GMAT Club Legend
Joined: 07 Jul 2004
, given: 0
1) Not sufficient. Does not tell anything anything about u and v
2) Not sufficient. Consider two cases, when (r,s) are at equal points such as (6,6) then (u,v) = (-5,-5). Their distance from the origin will then become 72^1/2 and 50^1/2.
Also consider the case when (r,s) are not equal, such as (-9,-10) then (u,v) = (10,11) and their distance are now 181^1/2 and 11^1/2.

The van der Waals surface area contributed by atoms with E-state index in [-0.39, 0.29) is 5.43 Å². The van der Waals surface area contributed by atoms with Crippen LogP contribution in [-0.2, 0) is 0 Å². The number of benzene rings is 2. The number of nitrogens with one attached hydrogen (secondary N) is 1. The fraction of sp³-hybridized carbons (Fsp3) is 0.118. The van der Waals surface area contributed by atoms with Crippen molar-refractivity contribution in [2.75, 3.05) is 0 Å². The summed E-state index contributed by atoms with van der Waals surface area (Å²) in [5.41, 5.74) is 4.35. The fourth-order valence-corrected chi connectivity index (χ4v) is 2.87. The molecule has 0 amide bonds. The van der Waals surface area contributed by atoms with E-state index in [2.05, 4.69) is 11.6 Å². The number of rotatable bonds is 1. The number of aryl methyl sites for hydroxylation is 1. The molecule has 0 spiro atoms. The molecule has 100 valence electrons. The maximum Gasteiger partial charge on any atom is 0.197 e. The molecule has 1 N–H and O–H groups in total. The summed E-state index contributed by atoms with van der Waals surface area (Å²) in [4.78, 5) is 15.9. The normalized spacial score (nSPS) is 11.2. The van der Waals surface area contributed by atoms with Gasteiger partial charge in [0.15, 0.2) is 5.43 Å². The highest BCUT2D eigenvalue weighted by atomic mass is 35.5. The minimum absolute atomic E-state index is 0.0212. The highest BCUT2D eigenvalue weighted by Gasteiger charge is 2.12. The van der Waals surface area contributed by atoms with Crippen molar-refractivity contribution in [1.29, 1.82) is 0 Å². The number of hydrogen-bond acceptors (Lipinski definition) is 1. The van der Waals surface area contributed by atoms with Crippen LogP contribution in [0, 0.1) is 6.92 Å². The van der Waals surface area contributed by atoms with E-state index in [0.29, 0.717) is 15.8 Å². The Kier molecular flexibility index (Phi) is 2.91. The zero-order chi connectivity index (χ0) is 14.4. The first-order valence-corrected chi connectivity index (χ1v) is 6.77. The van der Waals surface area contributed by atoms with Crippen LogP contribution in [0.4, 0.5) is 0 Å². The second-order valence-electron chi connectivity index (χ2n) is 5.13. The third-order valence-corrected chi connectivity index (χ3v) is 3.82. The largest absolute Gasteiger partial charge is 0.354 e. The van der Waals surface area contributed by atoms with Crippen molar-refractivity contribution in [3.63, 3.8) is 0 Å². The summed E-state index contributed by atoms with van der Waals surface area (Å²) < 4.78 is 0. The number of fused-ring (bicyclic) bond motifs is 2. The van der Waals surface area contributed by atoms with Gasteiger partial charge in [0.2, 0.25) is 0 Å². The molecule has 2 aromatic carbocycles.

But if (r,s)=(1/2,1/2) then (u,v) = (1/2,/1,2). Then their distance are equal.
So we don't know if they are equidistant from the origin without knowing more about r and s.
3) Use both.
Then (u,v) = (1-r, 1-s)= (1-1+s, 1-s) = (s,1-s)
(r,s) = (1-s, s)
Now calculating their distance from the origin, we get [s^2+(1-s)^2]^1/2 for both points. So using both equation are sufficient.
(C) is the answer.